Tuesday, March 14, 2006
Re: st: Fixed Effect Estimation Results
Sam Rawlings <firstname.lastname@example.org> asked,
> I have estimated (several) sub-samples for a fixed effects model using > panel data. However, in order to interpret my results, I'm slightly > confused about one of the statistics given - corr(u_i, Xb). Is there any > chance anyone could enlighten me, [...]
and following that Sam included some -xtreg, fe- output, the header of which reads,
> Fixed-effects (within) regression Number of obs = 560 > Group variable (i): country Number of groups = 112 > > R-sq: within = 0.6385 Obs per group: min = 5 > between = 0.9909 avg = 5.0 > overall = 0.9694 max = 5 > > F(3,445) = 62.01 > corr(u_i, Xb) = 0.9249 Prob > F = 0.0000
In terms of the fixed-effects model, that corr(u_i, Xb) = .9249 is just a fact, one among many. Sam could interpret it as a country's residual positively renforces the a country's expected outcome based on its characteristics. Countries that have a high expected value vased on their characteristics also tend to have positive residuals, so their outcome is even higher.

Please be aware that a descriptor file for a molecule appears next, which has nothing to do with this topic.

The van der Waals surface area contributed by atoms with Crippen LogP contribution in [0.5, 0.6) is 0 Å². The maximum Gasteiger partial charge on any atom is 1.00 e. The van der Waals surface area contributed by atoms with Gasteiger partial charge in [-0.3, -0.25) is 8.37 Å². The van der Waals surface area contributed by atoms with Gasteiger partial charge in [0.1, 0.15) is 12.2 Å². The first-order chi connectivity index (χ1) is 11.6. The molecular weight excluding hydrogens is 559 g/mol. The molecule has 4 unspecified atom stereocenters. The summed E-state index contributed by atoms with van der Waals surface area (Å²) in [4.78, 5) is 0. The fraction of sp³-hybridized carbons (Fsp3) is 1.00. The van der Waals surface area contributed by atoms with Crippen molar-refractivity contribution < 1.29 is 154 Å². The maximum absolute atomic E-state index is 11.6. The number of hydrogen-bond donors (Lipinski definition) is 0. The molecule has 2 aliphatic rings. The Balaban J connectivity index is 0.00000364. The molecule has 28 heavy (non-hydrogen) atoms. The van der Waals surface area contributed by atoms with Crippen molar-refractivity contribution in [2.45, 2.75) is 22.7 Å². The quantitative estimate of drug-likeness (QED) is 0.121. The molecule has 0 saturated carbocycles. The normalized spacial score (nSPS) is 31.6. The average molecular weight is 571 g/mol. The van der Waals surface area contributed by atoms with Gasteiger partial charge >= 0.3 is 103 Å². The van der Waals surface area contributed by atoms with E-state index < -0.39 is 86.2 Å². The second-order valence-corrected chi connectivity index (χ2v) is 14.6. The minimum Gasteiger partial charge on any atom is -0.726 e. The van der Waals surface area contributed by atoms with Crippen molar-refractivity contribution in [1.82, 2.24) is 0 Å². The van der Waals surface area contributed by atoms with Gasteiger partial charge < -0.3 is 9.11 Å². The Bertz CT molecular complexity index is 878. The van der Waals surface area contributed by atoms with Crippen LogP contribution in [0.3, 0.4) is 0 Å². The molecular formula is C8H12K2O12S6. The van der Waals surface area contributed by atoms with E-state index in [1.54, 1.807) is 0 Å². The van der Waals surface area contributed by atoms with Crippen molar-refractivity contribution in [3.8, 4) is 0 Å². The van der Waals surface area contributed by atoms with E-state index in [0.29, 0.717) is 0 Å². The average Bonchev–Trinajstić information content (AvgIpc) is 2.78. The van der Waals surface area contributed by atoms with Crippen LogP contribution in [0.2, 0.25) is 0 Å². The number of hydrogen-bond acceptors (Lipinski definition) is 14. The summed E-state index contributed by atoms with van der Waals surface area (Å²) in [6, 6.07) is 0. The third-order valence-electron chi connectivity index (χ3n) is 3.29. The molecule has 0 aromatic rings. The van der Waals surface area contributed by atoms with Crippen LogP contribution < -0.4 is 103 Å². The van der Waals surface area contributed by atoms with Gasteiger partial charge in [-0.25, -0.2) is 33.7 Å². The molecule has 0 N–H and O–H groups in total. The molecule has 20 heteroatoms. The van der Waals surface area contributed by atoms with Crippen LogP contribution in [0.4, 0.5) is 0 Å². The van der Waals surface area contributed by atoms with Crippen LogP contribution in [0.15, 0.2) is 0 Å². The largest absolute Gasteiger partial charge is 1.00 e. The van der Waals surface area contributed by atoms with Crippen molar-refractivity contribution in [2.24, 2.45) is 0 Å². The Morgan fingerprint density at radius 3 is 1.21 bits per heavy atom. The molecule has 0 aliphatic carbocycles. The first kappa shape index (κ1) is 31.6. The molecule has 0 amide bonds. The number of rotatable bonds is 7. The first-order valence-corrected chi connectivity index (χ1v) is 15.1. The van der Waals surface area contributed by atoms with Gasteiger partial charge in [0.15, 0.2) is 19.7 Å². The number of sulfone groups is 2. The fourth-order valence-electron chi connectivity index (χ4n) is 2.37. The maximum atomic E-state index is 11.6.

That's interesting, but that is not why Stata reports it. No doubt there are many other interesting implications of Sam's model.
Many researchers, however, use fixed-effects regression on their way to estimating a random-effects model, both because the random-effects model is more efficient and because the random-effects model allows estimating coefficients for variables that are constant within group (country). To obtain these advantages, the random-effects model makes additional assumptions, one of them being that the fixed-effects residuals are uncorrelated with the fixed-effects predicted values, X*b.
That corr(u_i, Xb) = .9249 reveals that the model estimated by Sam would be a poor condidate for estimating with -xtreg, re-. Sam has estimated a model that virtually demands estimation by -xtreg, fe-, which Sam did.
Thus, in answering Sam's question, "What does corr(u_i, Xb) mean?", we have answered a question Sam did not ask, "Could I have estimated my model by random-effects regression? Should I?"
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